About Us

Leo Romero also known as LeoLeo has been a sculptdude for over 30 years.  
With his background in the gift industry as both a freelance and in-house sculptor
along with his degree in Fashion Design, he brings a unique perspective and sense
of detail to every project he does.  Leo really knows how to put the character into
a project.   He never thinks "inside the box" so if you are looking for something
new he's your dude...sculptdude that is!
http://www.blogcatalog.com/blog/appy-
place/79b502c0f0e7b3b1e70dd17e956c882f

A Monumental Gesture!



We had a surprise visitor at Appy Entertainment’s Secret Worldwide
Headquarters on Monday … freelance sculptor Leo Romero of Sculptdude
Productions appeared out of the blue to give us an amazing gift — a hand-
sculpted rendition of Appy him (it?) self!
One of the things we most admired about Leo’s design is how he found a way to
make our 2D character actually stand on his three little legs. That bit couldn’t
have been easy.
And so Appy now lives in the world, for the first time, as a three-dimensional
object! We’d planned to do Appy merchandise sooner or later (and we’re running
some apparel tests right now), but Leo beat us to the punch with this one-of-a-
kind masterpiece.
Thanks so much, Leo! You caught us at a bad time Monday … we were
scrambling around for a press visit from KRAPPS and still wrapping up details of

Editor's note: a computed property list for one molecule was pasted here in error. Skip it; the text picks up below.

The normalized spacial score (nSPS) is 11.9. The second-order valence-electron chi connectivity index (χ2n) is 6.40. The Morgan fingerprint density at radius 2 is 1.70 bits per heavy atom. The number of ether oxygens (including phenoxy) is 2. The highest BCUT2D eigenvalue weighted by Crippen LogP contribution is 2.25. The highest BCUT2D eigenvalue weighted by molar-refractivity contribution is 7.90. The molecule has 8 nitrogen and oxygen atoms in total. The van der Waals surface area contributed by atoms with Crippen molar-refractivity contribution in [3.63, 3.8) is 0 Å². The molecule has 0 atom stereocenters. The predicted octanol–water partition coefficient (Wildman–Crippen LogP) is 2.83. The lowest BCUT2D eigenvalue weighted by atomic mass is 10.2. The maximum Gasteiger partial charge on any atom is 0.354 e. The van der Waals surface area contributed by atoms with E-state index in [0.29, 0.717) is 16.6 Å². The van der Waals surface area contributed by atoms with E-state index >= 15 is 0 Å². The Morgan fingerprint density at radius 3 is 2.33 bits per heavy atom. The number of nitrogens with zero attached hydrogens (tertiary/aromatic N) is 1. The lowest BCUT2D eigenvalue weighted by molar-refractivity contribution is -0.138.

our first App submission, so we couldn’t afford you the recognition your
monumental gesture deserved. If we’d known what was inside the box you left, we
would have paraded you around the office on our shoulders. Drop us a line and
we’ll have you down to the pub for a beer!
We’ve given Leo’s scuplture the poll position in our new Flickr Appy In The Wild
Gallery. If you have any photos of Appy captured in the wild, or original art
featuring Appy, zip it over to us and maybe we’ll add it to the gallery. Childish
scrawls drawn on lined notebook paper? Of course! Tatoos? If you must. Shots
of Appy in unlikely or famous places — definitely!
Press Releases
http://www.nctimes.
com/articles/2009/04/22/news/inland/fallbrook/ze9d79213dfdb07e98825759f00
634342.txt

FALLBROOK: Film fest awards are original work of local sculptor
Leo Romero created pieces from acrylic resin

By TOM PFINGSTEN - Staff Writer | Wednesday, April 22, 2009 7:08 PM PDT


FALLBROOK ---- When the second Fallbrook Film Festival culminates Sunday
night with an awards ceremony for best picture, best directing and other
honors, the winners will each take home a little piece of Leo Romero's
handiwork.

Romero, who has lived in Fallbrook for 10 years, turned out a batch of eight
acrylic awards in the shape of film strips for this year's festival, which begins
Thursday with a 7 p.m. screening the Mission Theater, 231 N. Main St.

"It's not something you could just buy off the shelves," Romero said Tuesday,
while sitting at a sculpting table in his southwest Fallbrook home.

Romero sculpted the curved pieces by pouring resin into a flexible silicon mold
inside a plaster casting. Once set, he peeled away the mold, and out came an
early version of the awards that will be handed to a half-dozen filmmakers
whose work judges considered to be the best at this year's festival.

Each piece has the basic S shape and rectangular holes made to look like a